‘I face a choice between a 10-year wait on the NHS or a private ADHD diagnosis’
A 28-year-old woman has been told by her doctor she could be waiting for up to 10 years to receive an ADHD assessment on the NHS.
Bobby Frazier, who lives in Evesham, Worcestershire, first approached her GP about her potential ADHD a few months ago after “struggling” with mental health issues for her “whole adult life”.
“I’ve been going to the doctors for my mental health for over a decade,” she said, adding that she was “just constantly palmed off with antidepressants and stuff for years”.
Ms Frazier began to suspect she may have ADHD after it was suggested to her by an acquaintance.
She then began to read about the condition online and said she noticed a lot of similarities with her own behaviour.
Ms Frazier’s GP agreed to refer her to a specialist ADHD clinic. But when Ms Frazier enquired about waiting times, she received an email from her doctor, seen by i, that warned she could be waiting for up to 10 years.
“There is no way I’m going to go 10 years,” she said. “It’s not going to happen. I want to finally have a day of my adult life where I feel like I can do all of the things that I want to do and should be able to do.”
Ms Frazier decided to seek a referral for an ADHD assessment via the right to choose, a process that sees the NHS pay a private clinic to assess a patient.
She was in the process of filling out the paperwork when private ADHD clinics were thrust into the spotlight last week following a BBC Panorama documentary that claimed to expose poor practice within the industry.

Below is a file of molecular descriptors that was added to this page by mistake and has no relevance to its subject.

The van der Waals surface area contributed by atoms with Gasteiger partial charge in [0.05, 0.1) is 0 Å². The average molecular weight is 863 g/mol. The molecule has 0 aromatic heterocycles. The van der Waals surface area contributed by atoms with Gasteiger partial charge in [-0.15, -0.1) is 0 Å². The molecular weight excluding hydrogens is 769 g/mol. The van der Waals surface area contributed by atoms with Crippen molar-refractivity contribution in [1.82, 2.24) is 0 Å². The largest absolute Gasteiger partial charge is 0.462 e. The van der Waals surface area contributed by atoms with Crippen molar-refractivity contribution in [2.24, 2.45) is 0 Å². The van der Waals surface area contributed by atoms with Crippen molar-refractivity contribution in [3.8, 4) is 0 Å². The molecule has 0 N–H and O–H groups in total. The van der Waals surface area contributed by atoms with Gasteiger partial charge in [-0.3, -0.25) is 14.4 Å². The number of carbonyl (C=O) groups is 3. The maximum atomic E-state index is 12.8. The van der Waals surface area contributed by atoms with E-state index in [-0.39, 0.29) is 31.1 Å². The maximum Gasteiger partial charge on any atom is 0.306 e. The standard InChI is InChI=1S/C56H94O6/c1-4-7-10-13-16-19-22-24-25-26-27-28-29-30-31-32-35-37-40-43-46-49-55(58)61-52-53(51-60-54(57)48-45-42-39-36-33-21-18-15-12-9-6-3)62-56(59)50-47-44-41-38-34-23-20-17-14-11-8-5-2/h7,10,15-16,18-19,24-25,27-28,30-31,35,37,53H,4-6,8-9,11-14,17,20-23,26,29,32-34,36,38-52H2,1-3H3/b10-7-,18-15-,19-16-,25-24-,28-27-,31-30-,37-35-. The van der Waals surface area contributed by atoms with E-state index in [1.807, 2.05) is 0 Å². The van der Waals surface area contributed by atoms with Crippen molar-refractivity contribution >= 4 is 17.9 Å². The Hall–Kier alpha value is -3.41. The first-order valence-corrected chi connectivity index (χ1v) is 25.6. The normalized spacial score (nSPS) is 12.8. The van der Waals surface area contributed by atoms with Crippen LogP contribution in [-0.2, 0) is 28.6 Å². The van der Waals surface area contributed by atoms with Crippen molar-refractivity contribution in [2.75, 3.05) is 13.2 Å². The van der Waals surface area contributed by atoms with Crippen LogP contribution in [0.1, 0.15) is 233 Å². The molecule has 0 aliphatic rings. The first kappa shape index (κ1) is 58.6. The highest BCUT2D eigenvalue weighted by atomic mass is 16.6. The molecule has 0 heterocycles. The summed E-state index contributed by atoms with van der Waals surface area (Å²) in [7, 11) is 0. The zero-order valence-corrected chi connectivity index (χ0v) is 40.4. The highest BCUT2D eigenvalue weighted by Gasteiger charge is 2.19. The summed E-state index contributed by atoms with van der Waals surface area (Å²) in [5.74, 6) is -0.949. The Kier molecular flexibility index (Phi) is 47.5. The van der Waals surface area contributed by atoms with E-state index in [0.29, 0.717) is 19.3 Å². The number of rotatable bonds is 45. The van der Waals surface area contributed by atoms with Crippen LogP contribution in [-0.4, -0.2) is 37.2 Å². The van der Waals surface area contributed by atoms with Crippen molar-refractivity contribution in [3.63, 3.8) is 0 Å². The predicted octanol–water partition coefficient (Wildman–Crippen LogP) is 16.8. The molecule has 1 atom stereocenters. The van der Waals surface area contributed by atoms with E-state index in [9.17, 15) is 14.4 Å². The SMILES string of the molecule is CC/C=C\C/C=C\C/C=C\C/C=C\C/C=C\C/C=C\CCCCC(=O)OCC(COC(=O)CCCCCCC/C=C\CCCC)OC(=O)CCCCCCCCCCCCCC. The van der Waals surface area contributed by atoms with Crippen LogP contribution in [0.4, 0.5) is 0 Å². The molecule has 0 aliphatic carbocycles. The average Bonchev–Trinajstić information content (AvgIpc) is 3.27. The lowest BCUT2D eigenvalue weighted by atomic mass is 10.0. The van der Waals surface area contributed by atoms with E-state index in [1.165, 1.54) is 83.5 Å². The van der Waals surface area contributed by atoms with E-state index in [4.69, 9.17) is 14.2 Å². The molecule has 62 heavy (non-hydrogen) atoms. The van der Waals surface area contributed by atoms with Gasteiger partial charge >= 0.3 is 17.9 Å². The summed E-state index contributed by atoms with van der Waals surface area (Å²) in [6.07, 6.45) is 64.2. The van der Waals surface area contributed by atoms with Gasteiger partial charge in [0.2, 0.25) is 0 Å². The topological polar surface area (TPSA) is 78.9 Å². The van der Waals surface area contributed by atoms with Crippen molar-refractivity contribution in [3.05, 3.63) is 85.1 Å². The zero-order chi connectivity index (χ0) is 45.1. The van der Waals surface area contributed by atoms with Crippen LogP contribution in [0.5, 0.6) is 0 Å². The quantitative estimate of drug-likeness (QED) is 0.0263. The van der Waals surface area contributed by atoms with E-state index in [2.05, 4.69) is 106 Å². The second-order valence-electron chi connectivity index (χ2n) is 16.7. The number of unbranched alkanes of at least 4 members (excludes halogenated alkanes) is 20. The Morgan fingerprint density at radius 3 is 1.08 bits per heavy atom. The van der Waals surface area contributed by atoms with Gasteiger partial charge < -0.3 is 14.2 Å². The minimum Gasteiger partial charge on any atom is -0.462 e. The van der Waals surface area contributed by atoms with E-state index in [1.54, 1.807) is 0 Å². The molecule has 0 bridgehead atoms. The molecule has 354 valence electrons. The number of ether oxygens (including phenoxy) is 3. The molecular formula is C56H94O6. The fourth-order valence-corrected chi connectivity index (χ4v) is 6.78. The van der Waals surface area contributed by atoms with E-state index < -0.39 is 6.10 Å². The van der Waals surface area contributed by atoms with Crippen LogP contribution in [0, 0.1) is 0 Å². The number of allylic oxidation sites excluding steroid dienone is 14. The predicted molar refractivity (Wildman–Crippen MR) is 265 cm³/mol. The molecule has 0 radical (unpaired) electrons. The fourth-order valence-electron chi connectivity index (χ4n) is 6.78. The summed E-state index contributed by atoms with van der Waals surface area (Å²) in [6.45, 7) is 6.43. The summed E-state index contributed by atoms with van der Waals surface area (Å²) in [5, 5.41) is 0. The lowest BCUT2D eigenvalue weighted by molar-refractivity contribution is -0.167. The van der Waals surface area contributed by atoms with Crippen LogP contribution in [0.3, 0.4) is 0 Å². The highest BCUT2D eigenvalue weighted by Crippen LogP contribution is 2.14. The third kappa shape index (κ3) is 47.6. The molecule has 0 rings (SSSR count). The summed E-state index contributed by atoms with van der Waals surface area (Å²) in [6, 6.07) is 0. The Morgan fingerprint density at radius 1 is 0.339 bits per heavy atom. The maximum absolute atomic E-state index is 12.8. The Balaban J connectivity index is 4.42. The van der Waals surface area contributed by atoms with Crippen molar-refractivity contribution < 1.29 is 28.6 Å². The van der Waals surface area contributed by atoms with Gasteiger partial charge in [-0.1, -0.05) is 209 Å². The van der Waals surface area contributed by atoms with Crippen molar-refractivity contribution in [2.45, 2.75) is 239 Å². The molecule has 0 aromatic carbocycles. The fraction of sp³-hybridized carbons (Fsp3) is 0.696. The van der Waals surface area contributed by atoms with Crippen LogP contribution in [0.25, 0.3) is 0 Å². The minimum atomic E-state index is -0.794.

The programme uncovered examples of multiple clinics that it said were prescribing powerful medication to individuals without carrying out the proper checks.
However, the documentary has proved controversial among those who have been diagnosed with ADHD, with many people arguing that it has served to further stigmatise the condition and feeds into the narrative that ADHD is not real.
A spokesperson for the BBC said the documentary “made clear that ADHD is a recognised condition affecting many adults” and said its producers took “great care to ensure the programme doesn’t stigmatise people who have ADHD”.
Ms Frazier said she has been left asking “what the hell do I do now?” since the programme’s release.
She is worried people will question her diagnosis if she receives it via the right to choose and is worried her GP will not agree to enter a shared care agreement if she goes private, meaning she will be stuck paying for a private prescription, which could cost £100 per month.
“I love the NHS, I really do,” she said. “I think it’s the best thing about our country. But obviously it’s struggling, it’s underfunded, it’s on its knees and so there are going to be really, really long waiting lists. It’s not acceptable, but I don’t think it’s the NHS’s fault.”
It comes after i revealed that thousands of people are being removed from NHS waiting lists for ADHD assessments without ever seeing a specialist or being provided any further information.